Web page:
No, this post is not 30 days early: Psychological Science backs away from null hypothesis significance testing

A few people pointed me to this editorial by D. Stephen Lindsay, the new editor of Psychological Science, a journal that in recent years has been notorious for publishing (and, even more notoriously, promoting) click-bait unreplicable dead-on-arrival noise-mining tea-leaf-reading research papers. It was getting so bad for awhile that they’d be publishing multiple such studies in a single issue (see, for example, slides 15 and 16 of this presentation) or just enter Psychological Science in the search box on this blog).

This editorial seems great. Lindsay talks about replication problems and how researchers should do better. He warns about p-hacking, noise, and the difference between significance and non-significance not being itself statistically significant. In his letter he never quite says that Psychological Science itself has published papers with weak to no statistical evidence, but I guess that’s a political thing. Best in my opinion would be to (1) acknowledge current and past problems and then (2) do better in the future.

But if the Association for Psychological Science is too constrained to do (1), I’m still happy for them to do (2).

Lindley concludes with this upbeat statement:

The editors of Psychological Science are confident that we can reduce the rate at which Type I errors are published without compromising other values (e.g., interestingness, relevance, elegance), and that is what we intend to do.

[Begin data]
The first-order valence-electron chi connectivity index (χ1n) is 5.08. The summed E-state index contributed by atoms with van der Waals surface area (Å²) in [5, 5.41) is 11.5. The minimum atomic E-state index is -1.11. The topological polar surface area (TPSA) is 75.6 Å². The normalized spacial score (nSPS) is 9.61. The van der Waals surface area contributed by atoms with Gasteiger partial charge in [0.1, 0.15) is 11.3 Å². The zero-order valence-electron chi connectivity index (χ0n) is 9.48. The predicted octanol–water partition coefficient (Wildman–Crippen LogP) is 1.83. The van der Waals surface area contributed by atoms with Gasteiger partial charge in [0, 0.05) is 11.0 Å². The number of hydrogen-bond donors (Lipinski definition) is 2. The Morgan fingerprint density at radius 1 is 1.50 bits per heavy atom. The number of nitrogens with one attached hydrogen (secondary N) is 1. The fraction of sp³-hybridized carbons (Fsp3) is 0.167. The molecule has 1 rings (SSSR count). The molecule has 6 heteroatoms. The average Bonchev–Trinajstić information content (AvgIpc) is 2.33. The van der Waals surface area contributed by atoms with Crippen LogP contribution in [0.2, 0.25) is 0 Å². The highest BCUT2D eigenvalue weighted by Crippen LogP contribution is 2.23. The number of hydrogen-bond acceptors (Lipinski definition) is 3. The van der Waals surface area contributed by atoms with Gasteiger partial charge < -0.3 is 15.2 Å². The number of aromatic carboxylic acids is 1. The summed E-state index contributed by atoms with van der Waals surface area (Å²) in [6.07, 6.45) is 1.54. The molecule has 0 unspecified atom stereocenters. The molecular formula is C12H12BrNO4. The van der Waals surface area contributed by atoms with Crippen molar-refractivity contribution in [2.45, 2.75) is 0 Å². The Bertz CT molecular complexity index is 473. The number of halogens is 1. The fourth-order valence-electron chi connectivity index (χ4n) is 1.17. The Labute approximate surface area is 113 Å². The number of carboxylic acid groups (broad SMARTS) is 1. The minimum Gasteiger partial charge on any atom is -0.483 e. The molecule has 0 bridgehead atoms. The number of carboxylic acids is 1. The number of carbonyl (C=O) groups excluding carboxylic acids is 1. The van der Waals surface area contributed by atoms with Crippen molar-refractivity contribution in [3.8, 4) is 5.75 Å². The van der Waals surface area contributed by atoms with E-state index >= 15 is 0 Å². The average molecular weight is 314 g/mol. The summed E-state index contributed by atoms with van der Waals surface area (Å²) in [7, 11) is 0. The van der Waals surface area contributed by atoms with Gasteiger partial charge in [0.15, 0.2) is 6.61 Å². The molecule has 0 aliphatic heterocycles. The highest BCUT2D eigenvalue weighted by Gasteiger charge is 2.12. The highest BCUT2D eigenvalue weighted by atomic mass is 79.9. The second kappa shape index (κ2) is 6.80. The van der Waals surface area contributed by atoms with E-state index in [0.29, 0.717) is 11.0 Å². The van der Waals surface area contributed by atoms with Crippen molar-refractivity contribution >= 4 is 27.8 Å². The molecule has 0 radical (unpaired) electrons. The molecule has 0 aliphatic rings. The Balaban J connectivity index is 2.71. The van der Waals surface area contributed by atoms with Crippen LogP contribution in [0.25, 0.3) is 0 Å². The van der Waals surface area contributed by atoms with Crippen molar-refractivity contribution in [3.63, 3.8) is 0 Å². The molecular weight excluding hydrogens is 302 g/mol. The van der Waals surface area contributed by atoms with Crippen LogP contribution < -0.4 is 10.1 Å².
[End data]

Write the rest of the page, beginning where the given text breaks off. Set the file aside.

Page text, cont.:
I believe in type 1 error about as much as I believe in yoga, kings, elvis, zimmerman, and beatles, but I appreciate the general sentiment. To be more precise, I might expect a decline in interestingness but an increase in relevance.

Measurement, measurement, measurement (and design): Doing better statistics is fine, but we really need to be doing better psychological measurement and designing studies to make the best use of these measurements

There is one big thing I’d add to Lindsay’s statement, and that’s measurement and design.

Lindsay does talk about low power, which you get when data are noisy, but I don’t think this is enough. I worry that readers of his note will get the impression that non-replicability is a statistical problem or maybe a procedural problem to be solved by reforms such as preregistration and minimization of p-hacking. But fundamentally I think it’s more of a problem of measurement and study design, a point I’ve been making for the past year or so in this space.

One reason so many of these Psychological Science studies are so dead on arrival is that they hinge on noisy measurements in uncontrolled, between-subject designs. That puts you right here, and no amount of preregistration or fancy statistics is going to solve your problems.

When people asked me if I thought the fat-arms-and-voting study or the ovulation-and-clothing study or the ovulation-and-voting study should be subject to preregistered replications, I said: sure, if you want to replicate these studies, go for it, but I wouldn’t really recommend wasting your time. The measurements are so noisy that such replications would be primarily of methodological interest, just to demonstrate that with new random data you’ll be able to find new random patterns.